Time heals all wounds, or so the adage goes.
Yet, Dr. Donna Bridge takes issue with that.
“Partly we forget and partly we change our memories,” says Bridge, a postdoctoral fellow at Northwestern University’s Feinberg School of Medicine.
In essence, our memory rewrites the past, as Bridge and co-author Joel Voss wrote in the newest issue of The Journal of Neuroscience.
In this episode of “The Big Questions” podcast, we ask: “How do memories rewrite history?”
Below is an excerpt of our talk, but the entire conversation in which we address what her research means for eyewitness testimony and dating. It can be downloaded via SoundCloud or streamed via YouTube. ”The Big Questions” is part of the Sun-Times Media Local Podcast Network.
Q: Part of your study says that memory is not a video camera. Can you explain that?
Donna Bridge: Well, our memory is constantly changing. So we have also shown how every time you recall an experience that increases the likelihood that you’ll remember that event in the future. So recalling a memory is good for your memory …
But every time you recall an experience, you tend to, I don’t know, mix up details, distort people’s names or places ... things like that. And so what ends up happening is that you tend to remember whatever you recalled last. So if you recalled something incorrectly, the next time you will recall that incorrect fact.
Q: Okay, that is frightening. As a researcher, how does this affect your relationship with your own memory?
Bridge: Well, not that much because of how I see memory ... our memory is distorted, it’s not accurate. I just don’t see that as being the primary function of memory. Instead I see it as an adaptive process that allows us to interact with our environment and go through life as a good person. ... I think that our memories inform our behavior and that sometimes changing our memories to fit our current experiences is actually a good thing.
Q: How can we know anything at all about ourselves, about history?
Bridge: You learn especially as you get older, with history that what is in the history books wasn’t at all a reality. We kind of make up our own paths as we go, and I think it is a good thing. We have this narrative of our lives and I think that says a lot more about who we are than actually the experiences we have happen to us. And even how we responded to those experiences. I think it is more so how we look back on those experiences that really shape us.
Q: The New Yorker recently did a retrospective on William S. Burrows and he remembered being molested as a 4-year-old. Axl Rose also had this sort of memory [of sexual abuse]. Now this is in the news again with Dylan Farrow accusing Woody Allen of molesting her as a child. So what does this mean for that kind of memory?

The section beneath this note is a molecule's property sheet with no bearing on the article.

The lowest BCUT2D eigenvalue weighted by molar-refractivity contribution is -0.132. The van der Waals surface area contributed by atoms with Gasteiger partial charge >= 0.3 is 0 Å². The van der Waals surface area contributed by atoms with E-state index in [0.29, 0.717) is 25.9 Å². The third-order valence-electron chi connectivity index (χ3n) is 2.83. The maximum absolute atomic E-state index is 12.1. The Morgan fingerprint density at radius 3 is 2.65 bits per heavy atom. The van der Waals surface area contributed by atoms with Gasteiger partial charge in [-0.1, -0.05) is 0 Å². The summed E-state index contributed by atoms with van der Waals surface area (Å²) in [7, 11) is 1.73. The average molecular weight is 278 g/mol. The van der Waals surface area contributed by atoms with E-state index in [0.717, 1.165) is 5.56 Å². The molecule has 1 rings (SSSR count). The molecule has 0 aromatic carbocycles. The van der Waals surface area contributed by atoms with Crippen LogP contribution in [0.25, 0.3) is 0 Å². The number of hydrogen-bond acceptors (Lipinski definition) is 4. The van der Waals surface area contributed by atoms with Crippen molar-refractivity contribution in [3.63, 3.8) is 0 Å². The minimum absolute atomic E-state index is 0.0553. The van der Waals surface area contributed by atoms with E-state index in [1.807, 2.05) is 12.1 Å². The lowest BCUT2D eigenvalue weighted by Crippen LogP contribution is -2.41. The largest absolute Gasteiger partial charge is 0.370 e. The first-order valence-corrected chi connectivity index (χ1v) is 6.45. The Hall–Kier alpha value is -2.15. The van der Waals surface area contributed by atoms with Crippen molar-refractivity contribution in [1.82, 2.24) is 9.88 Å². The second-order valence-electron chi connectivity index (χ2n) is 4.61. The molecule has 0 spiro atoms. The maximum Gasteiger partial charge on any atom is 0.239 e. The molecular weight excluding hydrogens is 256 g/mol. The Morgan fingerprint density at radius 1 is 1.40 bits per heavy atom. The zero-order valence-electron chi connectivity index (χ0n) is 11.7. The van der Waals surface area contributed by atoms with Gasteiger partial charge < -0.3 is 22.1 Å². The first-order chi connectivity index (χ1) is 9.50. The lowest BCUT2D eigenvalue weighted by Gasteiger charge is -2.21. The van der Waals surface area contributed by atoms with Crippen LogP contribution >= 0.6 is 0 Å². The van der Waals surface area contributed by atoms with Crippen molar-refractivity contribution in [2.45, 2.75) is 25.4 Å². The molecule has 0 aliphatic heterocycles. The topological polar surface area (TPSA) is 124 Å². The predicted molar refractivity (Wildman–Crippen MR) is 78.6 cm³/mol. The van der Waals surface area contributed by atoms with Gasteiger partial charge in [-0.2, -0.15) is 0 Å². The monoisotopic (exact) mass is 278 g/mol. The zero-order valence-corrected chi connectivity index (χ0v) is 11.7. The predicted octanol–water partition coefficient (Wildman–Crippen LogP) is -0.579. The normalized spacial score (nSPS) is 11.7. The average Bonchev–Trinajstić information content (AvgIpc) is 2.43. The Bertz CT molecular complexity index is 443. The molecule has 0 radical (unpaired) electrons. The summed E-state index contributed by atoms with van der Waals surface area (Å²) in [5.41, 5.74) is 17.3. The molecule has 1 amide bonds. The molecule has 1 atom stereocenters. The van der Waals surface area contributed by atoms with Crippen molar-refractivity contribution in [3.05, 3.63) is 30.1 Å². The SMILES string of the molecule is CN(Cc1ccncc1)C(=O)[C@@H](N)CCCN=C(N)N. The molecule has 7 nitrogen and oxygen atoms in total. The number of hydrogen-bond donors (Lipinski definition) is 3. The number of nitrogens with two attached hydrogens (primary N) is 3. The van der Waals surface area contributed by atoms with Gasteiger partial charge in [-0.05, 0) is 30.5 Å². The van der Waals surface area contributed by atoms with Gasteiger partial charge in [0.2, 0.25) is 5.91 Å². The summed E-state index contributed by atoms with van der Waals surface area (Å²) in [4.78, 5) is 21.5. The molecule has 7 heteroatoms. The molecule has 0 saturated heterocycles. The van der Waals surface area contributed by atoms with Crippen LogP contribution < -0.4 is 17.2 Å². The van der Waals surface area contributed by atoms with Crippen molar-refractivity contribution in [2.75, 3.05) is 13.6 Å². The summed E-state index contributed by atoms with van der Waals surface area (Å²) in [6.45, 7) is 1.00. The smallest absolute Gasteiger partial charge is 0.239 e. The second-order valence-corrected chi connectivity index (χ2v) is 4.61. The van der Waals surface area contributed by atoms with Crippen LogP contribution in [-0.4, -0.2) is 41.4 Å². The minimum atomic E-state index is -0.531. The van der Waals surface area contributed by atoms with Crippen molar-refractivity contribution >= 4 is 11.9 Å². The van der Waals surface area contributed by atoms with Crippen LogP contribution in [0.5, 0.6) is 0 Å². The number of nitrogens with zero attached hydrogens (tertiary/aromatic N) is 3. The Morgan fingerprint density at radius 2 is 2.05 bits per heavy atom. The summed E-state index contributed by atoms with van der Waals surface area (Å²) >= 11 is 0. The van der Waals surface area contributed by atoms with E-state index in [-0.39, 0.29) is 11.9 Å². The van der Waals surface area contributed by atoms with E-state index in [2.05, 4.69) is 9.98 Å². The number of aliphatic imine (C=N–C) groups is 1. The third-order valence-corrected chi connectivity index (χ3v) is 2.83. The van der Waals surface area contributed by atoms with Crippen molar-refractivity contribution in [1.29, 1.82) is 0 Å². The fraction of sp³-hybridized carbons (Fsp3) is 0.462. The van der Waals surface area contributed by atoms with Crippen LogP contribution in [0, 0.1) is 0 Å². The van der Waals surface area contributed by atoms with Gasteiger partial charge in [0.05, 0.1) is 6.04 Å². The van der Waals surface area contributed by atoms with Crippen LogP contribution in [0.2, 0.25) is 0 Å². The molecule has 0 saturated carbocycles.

Bridge: My perspective on the childhood memories is that I would never want to be a jury member on one of those cases. Maybe it’s possible that these memories have been suppressed for a long time and then finally they’re coming up.
With the Dylan Farrow case, it sounded like it was a known thing, and now it’s just coming out. That’s more believable to me than never realizing it. Just having some issues all your life and then 20 years later suddenly realize, “I was molested as a child!” I think that is a lot less likely to be true than something that just hasn’t been out in the open.
Events that are recalled after they’ve been experienced are much more likely to be remembered than events that are never recalled. So, if you have never recalled something, it is very unlikely that suddenly 20 years later it will surface.
But that being said, emotional memories also add a little bit, a different flair to these processes. So for instance, this study I’ve done and how we insert new information to our memories, I haven’t done that with any kind of emotional material to see if that’s true. I have a hunch that it might be similar, but it operates in a little bit different level.
Q: We should point out that Woody Allen denies all the allegations and was never charged. And this story rages on.
Bridge: Here is the other interesting thing mainly about it … so let’s say it’s not true. I still wouldn’t blame Dylan Farrow, because I bet that she really believes it happened.
It is not that somebody is intentionally lying – our memories actually change and that’s what we think happened. ... I don’t think that they’re out to get somebody. I think they really, genuinely believe and have high confidence in their memory. It’s just … it may have changed, but how can we prove it one way or the other?
Q: Although your research doesn’t directly deal with childhood trauma, what does it mean for those kinds of cases?
Bridge: Like I just said, it casts doubt on it, but I would hate to be a jury member because – even as an expert – who I am to go and say, your memory is wrong?
Unless you have actual evidence to prove one way or the other, and like I said, emotional memories are typically very strong, and maybe they’re less susceptible to change, I do not know. I would doubt it, but it’s possible.
Listen to the entire episode via SoundCloud.
Editor’s note: This interview was conducted before Woody Allen’s rebuttal letter to the New York Times, which can be read here.
Dylan Farrow’s original letter can be read here.